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Veto of Bill To Exempt Certain Carriers in Interstate Commerce From the Antitrust Laws.

June 12, 1948

To the Senate:

I return herewith, without my approval, S. 110, a bill "To amend the Interstate Commerce Act with respect to certain agreements between carriers," because it would permit an important segment of the economy to obtain immunity from the antitrust laws, and would do so without providing adequate safeguards to protect the public interest.

This bill would authorize exemption from the antitrust laws for any carrier acting in concert with one or more competing carriers in the establishment of rates and related matters, if the Interstate Commerce Commission approves the procedural agreements under which such action would be taken. The Commission would be required to approve these agreements if it should find that exemption from the antitrust laws would be in "furtherance of the national transportation policy."

Under this bill private carrier associations and rate bureaus, free from the restraints of the antitrust laws, could exercise broad powers over most forms of domestic transportation, including railroads, trucks and busses, water carriers, pipelines, and freight forwarders. Carriers could agree privately among themselves upon the rates to be filed with, or withheld from, the Interstate Commerce Commission. Acting through these bureaus, groups of carriers could exercise a powerful deterrent influence upon the filing by an individual carrier of proposed rates which might benefit the public.

The exercise by private groups of this substantial control over the transportation industry involves serious potential harm to the public. Transportation rates affect the cost of goods as they move through each phase of production--from raw materials, through finished products, to the consumer. Power to control transportation rates is power to influence the competitive success or failure of other businesses. Legislation furthering the exercise of this power by private groups would dearly be contrary to the public interest.

My disapproval of this bill does not signify opposition to carrier associations as such, or to all of their present functions. Many of their activities are useful and desirable. However, this legislation is not necessary for the continuation of such activities.

No legislation giving a major industry immunity from the antitrust laws should be enacted unless adequate alternative safeguards are provided for the public interest. This measure fails to provide such safeguards. Even the limited safeguards incorporated in the bill as originally passed by the Senate are omitted from the bill in its present form. It would require the Interstate Commerce Commission to approve any agreement which it finds to be in "furtherance of the national transportation policy." This is a vague and general standard and is manifestly neither adequate nor appropriate as a criterion for waiving the protection afforded the public by the antitrust laws.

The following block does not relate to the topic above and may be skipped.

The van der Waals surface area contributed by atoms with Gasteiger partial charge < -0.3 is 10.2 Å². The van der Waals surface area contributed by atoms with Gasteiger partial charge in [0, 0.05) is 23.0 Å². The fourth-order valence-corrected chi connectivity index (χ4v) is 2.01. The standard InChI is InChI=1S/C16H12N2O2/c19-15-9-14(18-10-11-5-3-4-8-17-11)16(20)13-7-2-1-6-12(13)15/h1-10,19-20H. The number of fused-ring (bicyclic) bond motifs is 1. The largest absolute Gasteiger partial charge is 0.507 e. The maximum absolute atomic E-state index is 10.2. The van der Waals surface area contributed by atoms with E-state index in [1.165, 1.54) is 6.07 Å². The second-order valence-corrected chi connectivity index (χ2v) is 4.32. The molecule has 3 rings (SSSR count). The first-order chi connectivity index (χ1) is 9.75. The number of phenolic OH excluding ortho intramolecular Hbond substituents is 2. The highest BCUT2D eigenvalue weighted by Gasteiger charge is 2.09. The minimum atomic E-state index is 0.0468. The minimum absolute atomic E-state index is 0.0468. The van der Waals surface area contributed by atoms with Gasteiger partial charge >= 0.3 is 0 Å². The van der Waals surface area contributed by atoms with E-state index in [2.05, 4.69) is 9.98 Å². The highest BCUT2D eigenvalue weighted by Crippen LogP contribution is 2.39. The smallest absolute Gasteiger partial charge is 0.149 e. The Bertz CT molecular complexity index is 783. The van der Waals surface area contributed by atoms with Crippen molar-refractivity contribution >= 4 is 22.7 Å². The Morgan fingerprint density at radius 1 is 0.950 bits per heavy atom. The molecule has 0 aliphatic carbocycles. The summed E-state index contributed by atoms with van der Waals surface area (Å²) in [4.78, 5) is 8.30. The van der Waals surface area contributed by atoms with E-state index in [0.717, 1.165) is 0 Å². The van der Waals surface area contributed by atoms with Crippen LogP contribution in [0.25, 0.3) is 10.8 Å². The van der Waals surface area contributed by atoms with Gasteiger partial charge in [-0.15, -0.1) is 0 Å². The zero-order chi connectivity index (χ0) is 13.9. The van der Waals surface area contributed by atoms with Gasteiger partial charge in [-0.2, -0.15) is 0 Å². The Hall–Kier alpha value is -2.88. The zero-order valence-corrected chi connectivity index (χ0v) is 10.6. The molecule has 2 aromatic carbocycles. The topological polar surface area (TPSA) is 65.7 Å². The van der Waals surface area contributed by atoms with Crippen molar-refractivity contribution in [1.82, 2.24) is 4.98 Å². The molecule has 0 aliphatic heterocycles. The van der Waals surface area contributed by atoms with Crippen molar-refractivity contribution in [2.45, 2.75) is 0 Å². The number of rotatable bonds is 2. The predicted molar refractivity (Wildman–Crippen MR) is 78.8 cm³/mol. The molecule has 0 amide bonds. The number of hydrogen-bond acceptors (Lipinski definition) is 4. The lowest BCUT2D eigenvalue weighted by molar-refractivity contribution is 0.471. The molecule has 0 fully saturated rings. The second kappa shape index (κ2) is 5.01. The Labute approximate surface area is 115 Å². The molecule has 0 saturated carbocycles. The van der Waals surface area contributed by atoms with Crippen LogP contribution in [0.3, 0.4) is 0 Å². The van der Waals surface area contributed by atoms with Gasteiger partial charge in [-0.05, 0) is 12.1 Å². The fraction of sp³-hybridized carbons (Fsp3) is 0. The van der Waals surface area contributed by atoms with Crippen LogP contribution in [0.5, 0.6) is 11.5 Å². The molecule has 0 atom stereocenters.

Furthermore, the Commission would be placed in the position of applying this general criterion to the basic procedural agreements without being able to foresee fully the nature and effect of the joint actions which would be taken thereunder. Nevertheless, the exemption from the antitrust laws would extend to these subsequent actions without the necessity of further Commission approval. It would extend, moreover, even beyond the parties to the basic agreement to any "other persons" who participate in such actions.

Even though transportation rates are subject to regulation by the Interstate Commerce Commission, the public interest nevertheless demands that the general national policy of maintaining competition continue to be applied to this industry. Our present transportation policy contemplates a pattern of partial regulation, within the framework of which the pressures of competition will remain substantially effective. Regulation cannot entirely replace these competitive pressures. It can guard against some of the potential abuses of monopoly power, but it cannot be an effective substitute for the affirmative stimulus toward improved service and lower rates which competition provides. By sanctioning rate control by groups of carriers, this legislation would represent a departure from the present transportation policy of regulated competition. This, I believe, would be a serious mistake, with far-reaching effects on our economy.

Antitrust cases are now before the courts challenging some of the very activities which would be covered by this bill. Pending judicial clarification of the issues raised in these proceedings, it would be inappropriate to provide the immunity proposed by this bill.

I have repeatedly urged upon the Congress the necessity for a vigorous antimonopoly program. This bill would be inconsistent with such a program.

For these compelling reasons, I find it necessary to withhold my approval from the measure.

HARRY S. TRUMAN

Note: On June 17 the Congress passed the bill over the President's veto. As enacted, S. 110 is Public Law 662, 80th Congress (62 Stat. 472).

Harry S. Truman, Veto of Bill To Exempt Certain Carriers in Interstate Commerce From the Antitrust Laws. Online by Gerhard Peters and John T. Woolley, The American Presidency Project https://www.presidency.ucsb.edu/node/232462

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